Remember how Sony once advertised that the PlayStation 3 will have Linux support back when the console was first launched? Remember when Sony then released a patch that would remove said Linux support? Remember how Sony was hit with a class action lawsuit in California over that patch? Well, if you remembered those actions, then you probably would like to know that Sony has finally agreed to settle the lawsuit.
After six years of litigation, Sony and lawyers representing as many as 10 million console owners have finally reached a deal on Friday. This deal would see “all persons in the United States who purchased a Fat PS3 model in the United States between November 1, 2006 and April 1, 2010” be eligible to receive USD 55 should they have used Linux on the console. Gamers who bought a PS3 based on Sony’s claims about ‘Other OS’ functionality would also be able to claim USD 9.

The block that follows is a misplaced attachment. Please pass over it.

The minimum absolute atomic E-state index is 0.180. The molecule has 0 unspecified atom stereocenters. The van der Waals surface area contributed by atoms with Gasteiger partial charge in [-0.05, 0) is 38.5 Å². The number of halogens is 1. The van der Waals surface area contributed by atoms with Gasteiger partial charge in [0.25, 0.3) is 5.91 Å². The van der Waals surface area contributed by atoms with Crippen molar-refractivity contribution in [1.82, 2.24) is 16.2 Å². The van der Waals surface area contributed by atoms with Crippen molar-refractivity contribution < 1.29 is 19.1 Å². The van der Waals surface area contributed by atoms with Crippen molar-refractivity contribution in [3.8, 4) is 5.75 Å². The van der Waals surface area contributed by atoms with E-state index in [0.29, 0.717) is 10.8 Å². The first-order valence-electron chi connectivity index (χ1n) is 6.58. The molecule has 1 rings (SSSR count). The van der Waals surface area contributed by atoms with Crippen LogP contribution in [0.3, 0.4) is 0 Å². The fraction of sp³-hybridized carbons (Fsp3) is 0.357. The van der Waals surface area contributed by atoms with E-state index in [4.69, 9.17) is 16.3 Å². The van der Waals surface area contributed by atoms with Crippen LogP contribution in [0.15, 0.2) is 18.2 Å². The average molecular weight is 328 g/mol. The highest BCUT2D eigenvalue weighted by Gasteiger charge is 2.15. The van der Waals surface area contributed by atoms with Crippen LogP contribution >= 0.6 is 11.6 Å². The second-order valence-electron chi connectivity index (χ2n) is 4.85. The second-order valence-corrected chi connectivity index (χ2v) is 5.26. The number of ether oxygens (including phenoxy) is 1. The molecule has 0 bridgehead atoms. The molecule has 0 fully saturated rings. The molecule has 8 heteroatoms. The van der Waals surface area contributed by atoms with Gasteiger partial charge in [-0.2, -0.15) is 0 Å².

In order to get the USD 55 payout though, the PS3 owner must submit proof that they have utilised the Linux feature on the PS3 as well as the proof of their purchase or serial number and PlayStation Network ID. Those who are looking at the USD 9 payout must submit a claim that they “knew about the Other OS, relied upon the Other OS functionality, and intended to use the Other OS functionality.” Alternatively, gamers can also get the USD 9 payout by attesting that “he or she lost value and/or desired functionality or was otherwise injured as a consequence of Firmware Update 3.21 issued on April 1, 2010.”
Just as a reminder, this settlement applies only to those who purchased a Fat PS3 during the duration stated above in the United States. This ruling does not apply outside the U.S..
Source: Ars Technica